“Not everything has to go through the plan,” said Mark Merritt, president and CEO of Pharmaceutical Care Management Association. “The only reason [for pharmacies] to process the claim is to keep the copay for themselves.”
While agreeing that in some cases consumers could get their drugs for less if they paid cash, Pilch said pharmacists are specifically barred from discussing the cash price under terms set by contracts between them and the PBMs. Its June survey of 650 pharmacists found that more than 38 percent said they were unable to tell patients about cheaper cash prices 10 to 50 times in the previous month.
“We are required to run it through insurance and we do not have the option of advising the patient regarding matters of the terms of their plan or their options, or we run the risk of being cut from the network,” she said.
For their part, PBMs say patients pay the amounts specified by their insurance plan benefit design. And the amounts they take back, they say, can help hold down cost and slow future premium increases to the insurers and employers who hire them.
Still, Louisiana lawmakers this month passed legislation to rein in the practice by directing pharmacists to tell patients about all their options — including less expensive alternatives.
Arkansas lawmakers last year passed a law that bars PBMs and pharmacies from collecting more from customers for medications than the pharmacy will ultimately be paid.
The laws “should eliminate these consumer clawbacks, which I believe are rare, but are an example of bad behavior by a PBM making a drug more expensive than it should be,” said Pembroke’s Fein.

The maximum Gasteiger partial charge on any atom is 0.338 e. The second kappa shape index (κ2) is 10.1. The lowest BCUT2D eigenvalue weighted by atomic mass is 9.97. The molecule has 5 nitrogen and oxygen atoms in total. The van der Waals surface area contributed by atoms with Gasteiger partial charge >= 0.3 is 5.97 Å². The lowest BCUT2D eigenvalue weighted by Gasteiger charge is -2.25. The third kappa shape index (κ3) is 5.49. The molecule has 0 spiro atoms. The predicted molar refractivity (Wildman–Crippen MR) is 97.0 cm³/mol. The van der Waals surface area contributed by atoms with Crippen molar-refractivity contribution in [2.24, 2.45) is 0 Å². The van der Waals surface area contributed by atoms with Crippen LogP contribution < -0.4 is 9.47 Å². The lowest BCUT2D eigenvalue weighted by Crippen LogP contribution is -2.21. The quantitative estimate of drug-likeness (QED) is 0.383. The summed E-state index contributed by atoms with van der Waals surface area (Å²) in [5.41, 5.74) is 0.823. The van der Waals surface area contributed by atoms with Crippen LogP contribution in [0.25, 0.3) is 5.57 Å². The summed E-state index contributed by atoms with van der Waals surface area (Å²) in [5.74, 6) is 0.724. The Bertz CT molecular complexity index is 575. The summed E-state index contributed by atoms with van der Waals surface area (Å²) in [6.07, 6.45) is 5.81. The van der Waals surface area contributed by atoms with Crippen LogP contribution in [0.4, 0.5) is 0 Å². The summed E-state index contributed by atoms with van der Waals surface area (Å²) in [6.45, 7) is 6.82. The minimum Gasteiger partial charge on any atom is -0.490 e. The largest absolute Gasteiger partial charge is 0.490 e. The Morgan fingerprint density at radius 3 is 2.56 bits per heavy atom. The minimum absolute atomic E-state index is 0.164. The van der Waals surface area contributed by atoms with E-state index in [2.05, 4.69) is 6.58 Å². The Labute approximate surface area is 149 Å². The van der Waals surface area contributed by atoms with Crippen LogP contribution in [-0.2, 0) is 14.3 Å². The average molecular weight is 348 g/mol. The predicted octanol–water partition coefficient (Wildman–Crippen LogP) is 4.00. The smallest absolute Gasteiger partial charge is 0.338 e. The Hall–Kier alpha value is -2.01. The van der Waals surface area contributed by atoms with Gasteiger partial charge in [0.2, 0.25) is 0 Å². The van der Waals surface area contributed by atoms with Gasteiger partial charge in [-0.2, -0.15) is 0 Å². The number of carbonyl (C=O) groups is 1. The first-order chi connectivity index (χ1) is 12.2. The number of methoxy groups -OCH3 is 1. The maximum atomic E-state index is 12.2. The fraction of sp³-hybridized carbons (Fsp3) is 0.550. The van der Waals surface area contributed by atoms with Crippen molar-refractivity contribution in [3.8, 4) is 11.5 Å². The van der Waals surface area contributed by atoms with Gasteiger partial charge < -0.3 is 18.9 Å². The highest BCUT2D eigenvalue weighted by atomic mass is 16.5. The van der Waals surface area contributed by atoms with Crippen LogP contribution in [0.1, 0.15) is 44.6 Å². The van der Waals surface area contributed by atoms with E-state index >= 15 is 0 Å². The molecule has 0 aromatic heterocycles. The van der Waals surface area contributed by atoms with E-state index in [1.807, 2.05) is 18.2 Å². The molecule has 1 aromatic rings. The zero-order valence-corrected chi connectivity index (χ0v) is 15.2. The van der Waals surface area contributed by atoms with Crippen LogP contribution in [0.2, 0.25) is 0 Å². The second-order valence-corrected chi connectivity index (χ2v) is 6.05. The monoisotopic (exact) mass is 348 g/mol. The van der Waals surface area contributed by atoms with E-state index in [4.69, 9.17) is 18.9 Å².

OptumRX, a PBM that is part of UnitedHealth Group, was cited as a firm engaged in such efforts by the national pharmacy association and its affiliates in Arkansas and Louisiana.
UnitedHealth spokesman Matt Wiggin said only a small portion of claims were affected, although he could not give a specific percentage. The firm, he said, is moving to change its contracts to avoid the situation in the future.
At Cigna, another firm called out by the pharmacists, spokeswoman Karen Eldred would not say if it takes back a portion of the customer’s payments from pharmacists. But she said customers “would not pay more than the retail price (cash price) reported to Cigna by the pharmacy.”
A spokesman for Express Scripts, one of the nation’s largest PBMs, said the firm does not engage in the practice, which he described as “not in the best interest of patients or the country,” said David Whitrap.
Market experts agree that shopping around and doing some legwork are tactics that will help consumers avoid paying too much because of the clawback.
Cigna, Express Scripts and other insurers also have apps and websites where members can check drug prices at multiple pharmacies and decide for themselves how best to proceed. But if a health plan or PBM doesn’t offer an app, consumers can check the cash price for prescriptions through one of the online websites like GoodRX or Blink health before heading to the pharmacy.
In some cases, it might be less expensive to pay cash. But experts caution that such cash payments don’t always count toward annual drug deductibles. Consumers who expect a lot of drug costs might want to think twice about paying cash. But others may still find it saves them money, even if they never hit their deductible.
“The safest thing to do is always know what the pricing is in the marketplace,” said Mike Miele, an area president who advises employers on benefits for consulting firm Arthur J. Gallagher. “There are literally thousands of generics that are below $10.”